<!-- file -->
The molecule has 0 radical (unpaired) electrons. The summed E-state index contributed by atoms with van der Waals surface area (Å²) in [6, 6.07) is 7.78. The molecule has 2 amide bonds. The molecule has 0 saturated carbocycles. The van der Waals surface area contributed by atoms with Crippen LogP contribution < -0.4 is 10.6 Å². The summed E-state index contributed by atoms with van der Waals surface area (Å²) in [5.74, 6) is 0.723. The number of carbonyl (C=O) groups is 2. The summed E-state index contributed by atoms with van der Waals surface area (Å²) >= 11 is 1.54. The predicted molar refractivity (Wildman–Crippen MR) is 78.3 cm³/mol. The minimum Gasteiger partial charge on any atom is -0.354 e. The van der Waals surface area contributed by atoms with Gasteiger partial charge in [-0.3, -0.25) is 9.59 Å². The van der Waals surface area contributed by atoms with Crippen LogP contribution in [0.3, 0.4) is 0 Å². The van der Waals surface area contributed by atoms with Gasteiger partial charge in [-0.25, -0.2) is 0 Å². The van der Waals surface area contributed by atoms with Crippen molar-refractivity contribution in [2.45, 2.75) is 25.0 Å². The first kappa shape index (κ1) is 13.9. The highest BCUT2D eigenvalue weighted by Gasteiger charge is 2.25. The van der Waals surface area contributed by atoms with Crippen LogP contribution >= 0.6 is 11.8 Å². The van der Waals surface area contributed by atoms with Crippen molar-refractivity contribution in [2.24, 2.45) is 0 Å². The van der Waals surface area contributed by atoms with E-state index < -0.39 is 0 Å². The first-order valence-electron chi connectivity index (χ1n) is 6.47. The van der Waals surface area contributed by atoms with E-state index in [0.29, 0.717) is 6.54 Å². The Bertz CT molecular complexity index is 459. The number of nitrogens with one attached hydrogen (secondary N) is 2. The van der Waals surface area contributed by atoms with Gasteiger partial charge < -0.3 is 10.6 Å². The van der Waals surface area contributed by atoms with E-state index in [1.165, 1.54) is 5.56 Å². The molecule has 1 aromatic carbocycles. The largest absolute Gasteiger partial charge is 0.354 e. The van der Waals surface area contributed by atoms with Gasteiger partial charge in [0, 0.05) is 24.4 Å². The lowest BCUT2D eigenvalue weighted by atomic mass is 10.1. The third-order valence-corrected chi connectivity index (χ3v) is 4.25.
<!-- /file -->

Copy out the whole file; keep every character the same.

The molecule has 0 radical (unpaired) electrons. The summed E-state index contributed by atoms with van der Waals surface area (Å²) in [6, 6.07) is 7.78. The molecule has 2 amide bonds. The molecule has 0 saturated carbocycles. The van der Waals surface area contributed by atoms with Crippen LogP contribution < -0.4 is 10.6 Å². The summed E-state index contributed by atoms with van der Waals surface area (Å²) in [5.74, 6) is 0.723. The number of carbonyl (C=O) groups is 2. The summed E-state index contributed by atoms with van der Waals surface area (Å²) >= 11 is 1.54. The predicted molar refractivity (Wildman–Crippen MR) is 78.3 cm³/mol. The minimum Gasteiger partial charge on any atom is -0.354 e. The van der Waals surface area contributed by atoms with Gasteiger partial charge in [-0.3, -0.25) is 9.59 Å². The van der Waals surface area contributed by atoms with Crippen LogP contribution in [0.3, 0.4) is 0 Å². The van der Waals surface area contributed by atoms with Gasteiger partial charge in [-0.25, -0.2) is 0 Å². The van der Waals surface area contributed by atoms with Crippen molar-refractivity contribution in [2.45, 2.75) is 25.0 Å². The first kappa shape index (κ1) is 13.9. The highest BCUT2D eigenvalue weighted by Gasteiger charge is 2.25. The van der Waals surface area contributed by atoms with Crippen LogP contribution >= 0.6 is 11.8 Å². The van der Waals surface area contributed by atoms with Crippen molar-refractivity contribution in [2.24, 2.45) is 0 Å². The van der Waals surface area contributed by atoms with E-state index < -0.39 is 0 Å². The first-order valence-electron chi connectivity index (χ1n) is 6.47. The van der Waals surface area contributed by atoms with E-state index in [0.29, 0.717) is 6.54 Å². The Bertz CT molecular complexity index is 459. The number of nitrogens with one attached hydrogen (secondary N) is 2. The van der Waals surface area contributed by atoms with Gasteiger partial charge < -0.3 is 10.6 Å². The van der Waals surface area contributed by atoms with E-state index in [1.165, 1.54) is 5.56 Å². The molecule has 1 aromatic carbocycles. The largest absolute Gasteiger partial charge is 0.354 e. The van der Waals surface area contributed by atoms with Gasteiger partial charge in [0, 0.05) is 24.4 Å². The lowest BCUT2D eigenvalue weighted by atomic mass is 10.1. The third-order valence-corrected chi connectivity index (χ3v) is 4.25.